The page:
There I was, a professional 30-year-old working woman with a mortgage and a newly-earned promotion, and I still felt like I belonged with the 21-year-old interns. As everyone sectioned off into tables at our department Christmas party, my co-workers gravitated toward each other in a predictable fashion: the married with kids at the same table; the young, single women at another; and the recent college grads and interns at another.
Even though I was closer in age to the married-with-kids folks, I still felt like my co-workers thought of me as one of the fresh-out-of-college assistants. I got the impression that without a husband or kids, many of my office mates didn’t know where to put me. And honestly, I felt the same way sometimes. The office and church were two places where I struggled to feel like a real adult, when so much of what defined “adult” were the life markers of marriage and motherhood.
I came across this article in The Atlantic called “When Are You Really an Adult?” and it struck a chord with me. It’s a fascinating read that traces the history of how we define being an adult.
The articles states,
[I]f you think of the transition to “adulthood” as a collection of markers — getting a job, moving away from your parents, getting married, and having kids — for most of history, with the exception of the 1950s and 60s, people did not become adults any kind of predictable way.
And yet these are still the venerated markers of adulthood today, and when people take too long to acquire them, or eschew them all together, it becomes a reason to lament that no one is a grown-up. While bemoaning the habits and values of the youths is the eternal right of the olds, many young adults do still feel like kids trying on their parents’ shoes.
The author traces the legal, physical, cultural, educational and historical markers we use to define adulthood and ultimately concludes that there really isn’t any set of agreed-upon markers for adulthood.
What adulthood means in a society is an ocean fed by too many rivers to count. It can be legislated, but not completely. Science can advance understanding of maturity, but it can’t get us all the way there. Social norms change, people opt out of traditional roles, or are forced to take them on way too soon. You can track the trends, but trends have little bearing on what one person wants and values. Society can only define a life stage so far; individuals still have to do a lot of the defining themselves. Adulthood altogether is an Impressionist painting — if you stand far enough away, you can see a blurry picture, but if you press your nose to it, it’s millions of tiny strokes. Imperfect, irregular, but indubitably part of a greater whole.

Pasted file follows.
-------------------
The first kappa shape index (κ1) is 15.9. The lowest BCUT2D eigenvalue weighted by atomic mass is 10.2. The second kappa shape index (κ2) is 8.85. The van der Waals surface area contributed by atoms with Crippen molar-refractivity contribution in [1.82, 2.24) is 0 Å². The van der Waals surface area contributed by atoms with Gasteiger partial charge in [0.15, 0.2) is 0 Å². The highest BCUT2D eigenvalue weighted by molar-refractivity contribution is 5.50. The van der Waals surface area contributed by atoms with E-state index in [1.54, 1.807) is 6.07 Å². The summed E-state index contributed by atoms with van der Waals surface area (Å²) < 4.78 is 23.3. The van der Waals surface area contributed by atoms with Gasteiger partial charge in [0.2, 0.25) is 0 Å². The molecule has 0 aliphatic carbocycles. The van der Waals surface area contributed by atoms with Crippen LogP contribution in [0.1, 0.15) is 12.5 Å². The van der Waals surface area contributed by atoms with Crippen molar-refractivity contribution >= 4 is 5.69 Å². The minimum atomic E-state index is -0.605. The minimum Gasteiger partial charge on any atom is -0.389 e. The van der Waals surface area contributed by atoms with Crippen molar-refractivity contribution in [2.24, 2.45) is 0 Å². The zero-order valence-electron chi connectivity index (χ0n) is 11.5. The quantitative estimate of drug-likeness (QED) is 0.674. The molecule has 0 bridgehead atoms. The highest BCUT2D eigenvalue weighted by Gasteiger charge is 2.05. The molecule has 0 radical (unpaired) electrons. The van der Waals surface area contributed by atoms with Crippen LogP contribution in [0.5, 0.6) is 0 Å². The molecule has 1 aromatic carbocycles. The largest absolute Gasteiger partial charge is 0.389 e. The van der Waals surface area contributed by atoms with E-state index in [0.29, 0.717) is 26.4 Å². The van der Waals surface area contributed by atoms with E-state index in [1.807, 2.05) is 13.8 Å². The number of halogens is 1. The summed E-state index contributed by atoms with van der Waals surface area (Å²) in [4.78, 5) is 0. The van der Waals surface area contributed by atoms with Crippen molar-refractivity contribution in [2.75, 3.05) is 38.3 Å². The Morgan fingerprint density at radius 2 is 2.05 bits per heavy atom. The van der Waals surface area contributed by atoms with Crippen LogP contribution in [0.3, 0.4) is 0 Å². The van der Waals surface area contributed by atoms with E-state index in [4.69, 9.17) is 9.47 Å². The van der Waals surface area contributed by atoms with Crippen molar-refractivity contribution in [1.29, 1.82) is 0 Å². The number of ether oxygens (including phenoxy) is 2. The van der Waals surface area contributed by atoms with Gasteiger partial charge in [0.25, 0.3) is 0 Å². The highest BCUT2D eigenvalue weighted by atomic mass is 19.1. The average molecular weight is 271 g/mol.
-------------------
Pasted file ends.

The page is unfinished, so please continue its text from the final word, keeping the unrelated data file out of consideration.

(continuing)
Not a very satisfying ending, I’ll admit. So what are the markers of adulthood? Here are a few I’d suggest that don’t have anything to do with age, relationship status or financial independence.
- Spiritual maturity. We’ve got to be rooted in knowledge of Scripture, discerning and not swayed by every new fad or teaching. We can’t be defined by how long we’ve been Christians, but instead, we must be defined by the fruit of our spiritual lives.
- Self-awareness. We’ve got to have an awareness of our strengths and weaknesses, and how they affect ourselves and others. This involves actively dealing with our “junk” (through professional counseling, or through wise introspection).
- Generosity. We don’t just want to be financially generous, but to live a life that seeks to love and serve others above ourselves. We’ve got to be willing to be inconvenienced for the sake of someone else. That requires an attitude that recognizes life is not all about us, but strives to make much of God and faithfully serve His people.
Ultimately, it’s OK if adulthood isn’t perfectly predictable or if it looks different from what you expected or assumed. So one hand, let’s cut ourselves some slack and be OK with lives that have their own markers of adulthood. But on the other hand, let’s strive to do adulthood well by pursuing God and loving others with all we have.